I am, indeed, a very Proud Lilywhite.

Well, its pretty great being a Spurs fan at the moment… And for the last year and a half its been pretty great too to be a Proud Lilywhite.

Explaining football and the love and passion you have for it isn’t always easy and that’s why watching a game with those that ‘get it’ is always a lot more fun. Having loved football, both playing it and Spurs, for as long as I can remember, I get the community of a fan base, of wearing the same colours. Having more recently been able to acknowledge my sexuality and be OK with it, I’ve also been able to really appreciate the importance of an LGBT community and support. So, combining these has been wonderful. Moreover, bridging activism, social change and football has been special bringing my two greatest passions together in a sense of united community.

I’m an LGBT woman and so sometimes when you then say you love football, people aren’t surprised you are. Let me tell you now, this has never made me comfortable or more accepted. It only accentuates stereotypes and discrimination. I’ve known I was a Spurs fan since day dot. I didn’t know that about who I do or don’t love and want to be with. That’s for me to decide, for me to work out and no-one else.

I went to an event quite early on after Proud Lilywhites formed after meeting some members at a Stonewall LGBT Women in Sport event. It was at White Hart Lane, in the Bill Nicholson suite, and I felt excited and I felt safe. It would have been great to have seen more women in the room (something I’ll come back to) but I felt welcomed and embraced by many people on the committee and especially by some hilarious women. I didn’t really tell anyone I was going to this (I said I was going to a fan group’s thing) because I still struggled with pride. That is a big reason why I’m writing this piece because Proud Lilywhites supported me and created the space where I was able to feel more proud. The more I was struck by how amazing the group was and by how much they were able to influence things at the club with their hard work, the prouder I became. I told my Mum, my Dad and my brother that I was a Proud Lilywhite and wore the badge proudly. Seriously, what a fantastic badge. I put it in my bio and I was able to talk about it. My brother came for a drink with us before we went to a match one Saturday.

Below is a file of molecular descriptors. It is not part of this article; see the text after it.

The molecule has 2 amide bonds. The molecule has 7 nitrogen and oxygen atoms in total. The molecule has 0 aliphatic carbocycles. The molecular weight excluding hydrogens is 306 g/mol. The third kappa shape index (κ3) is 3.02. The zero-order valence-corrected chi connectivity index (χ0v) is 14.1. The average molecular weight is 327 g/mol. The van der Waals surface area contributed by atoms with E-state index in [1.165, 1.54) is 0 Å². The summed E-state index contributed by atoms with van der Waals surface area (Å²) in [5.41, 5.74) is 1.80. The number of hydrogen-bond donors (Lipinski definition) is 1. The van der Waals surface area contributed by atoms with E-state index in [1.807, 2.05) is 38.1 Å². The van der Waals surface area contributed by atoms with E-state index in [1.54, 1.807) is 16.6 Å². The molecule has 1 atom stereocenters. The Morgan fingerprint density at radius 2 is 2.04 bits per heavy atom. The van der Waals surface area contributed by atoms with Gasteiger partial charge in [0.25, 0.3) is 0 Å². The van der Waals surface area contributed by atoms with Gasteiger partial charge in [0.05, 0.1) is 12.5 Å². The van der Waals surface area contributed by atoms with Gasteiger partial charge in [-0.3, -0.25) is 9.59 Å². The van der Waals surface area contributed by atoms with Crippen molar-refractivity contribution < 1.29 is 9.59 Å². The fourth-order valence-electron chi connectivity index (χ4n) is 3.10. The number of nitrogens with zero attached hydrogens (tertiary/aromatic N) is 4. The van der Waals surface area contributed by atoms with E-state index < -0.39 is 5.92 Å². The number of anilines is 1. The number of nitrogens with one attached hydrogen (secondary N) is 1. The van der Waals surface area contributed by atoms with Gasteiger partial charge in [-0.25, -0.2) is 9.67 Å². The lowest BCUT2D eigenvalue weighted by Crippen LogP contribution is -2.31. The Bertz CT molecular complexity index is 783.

In some conversations that were said light heartedly, there was the point raised – ‘What about a fan’s group for non LGBT people?’ to which I responded, ‘oh you mean like the other 35,000 people at a football match?’ They have their majority and their voice is loud. Sadly, so is, far too often, their homophobia. This is a serious point – the reason Proud Lilywhites exists is to make it feel safer for people like me, for us to have a community and for us to ultimately work to change things and make things better for the game and fans overall. Proud Lilywhites have certainly done that.